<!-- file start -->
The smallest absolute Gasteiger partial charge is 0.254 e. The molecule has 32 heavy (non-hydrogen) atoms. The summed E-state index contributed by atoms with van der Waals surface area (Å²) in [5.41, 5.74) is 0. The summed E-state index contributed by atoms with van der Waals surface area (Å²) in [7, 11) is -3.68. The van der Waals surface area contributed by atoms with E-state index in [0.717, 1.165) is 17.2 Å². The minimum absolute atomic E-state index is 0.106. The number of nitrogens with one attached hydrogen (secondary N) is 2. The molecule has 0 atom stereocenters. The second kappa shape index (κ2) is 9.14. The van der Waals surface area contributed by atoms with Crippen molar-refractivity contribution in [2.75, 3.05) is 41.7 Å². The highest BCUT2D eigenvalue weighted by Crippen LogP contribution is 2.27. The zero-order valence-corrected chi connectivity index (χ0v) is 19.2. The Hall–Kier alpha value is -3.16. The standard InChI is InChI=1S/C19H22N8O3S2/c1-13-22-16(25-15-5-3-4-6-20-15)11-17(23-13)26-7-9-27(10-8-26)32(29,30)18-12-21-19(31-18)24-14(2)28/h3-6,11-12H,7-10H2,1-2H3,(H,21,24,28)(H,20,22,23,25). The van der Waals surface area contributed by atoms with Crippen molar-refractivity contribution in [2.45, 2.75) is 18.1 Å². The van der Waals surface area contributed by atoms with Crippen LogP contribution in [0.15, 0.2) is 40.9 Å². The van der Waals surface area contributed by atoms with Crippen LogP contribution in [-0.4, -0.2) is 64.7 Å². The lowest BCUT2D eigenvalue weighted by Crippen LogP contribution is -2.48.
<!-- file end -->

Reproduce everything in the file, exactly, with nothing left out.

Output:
The smallest absolute Gasteiger partial charge is 0.254 e. The molecule has 32 heavy (non-hydrogen) atoms. The summed E-state index contributed by atoms with van der Waals surface area (Å²) in [5.41, 5.74) is 0. The summed E-state index contributed by atoms with van der Waals surface area (Å²) in [7, 11) is -3.68. The van der Waals surface area contributed by atoms with E-state index in [0.717, 1.165) is 17.2 Å². The minimum absolute atomic E-state index is 0.106. The number of nitrogens with one attached hydrogen (secondary N) is 2. The molecule has 0 atom stereocenters. The second kappa shape index (κ2) is 9.14. The van der Waals surface area contributed by atoms with Crippen molar-refractivity contribution in [2.75, 3.05) is 41.7 Å². The highest BCUT2D eigenvalue weighted by Crippen LogP contribution is 2.27. The zero-order valence-corrected chi connectivity index (χ0v) is 19.2. The Hall–Kier alpha value is -3.16. The standard InChI is InChI=1S/C19H22N8O3S2/c1-13-22-16(25-15-5-3-4-6-20-15)11-17(23-13)26-7-9-27(10-8-26)32(29,30)18-12-21-19(31-18)24-14(2)28/h3-6,11-12H,7-10H2,1-2H3,(H,21,24,28)(H,20,22,23,25). The van der Waals surface area contributed by atoms with Crippen molar-refractivity contribution in [2.45, 2.75) is 18.1 Å². The van der Waals surface area contributed by atoms with Crippen LogP contribution in [0.15, 0.2) is 40.9 Å². The van der Waals surface area contributed by atoms with Crippen LogP contribution in [-0.4, -0.2) is 64.7 Å². The lowest BCUT2D eigenvalue weighted by Crippen LogP contribution is -2.48.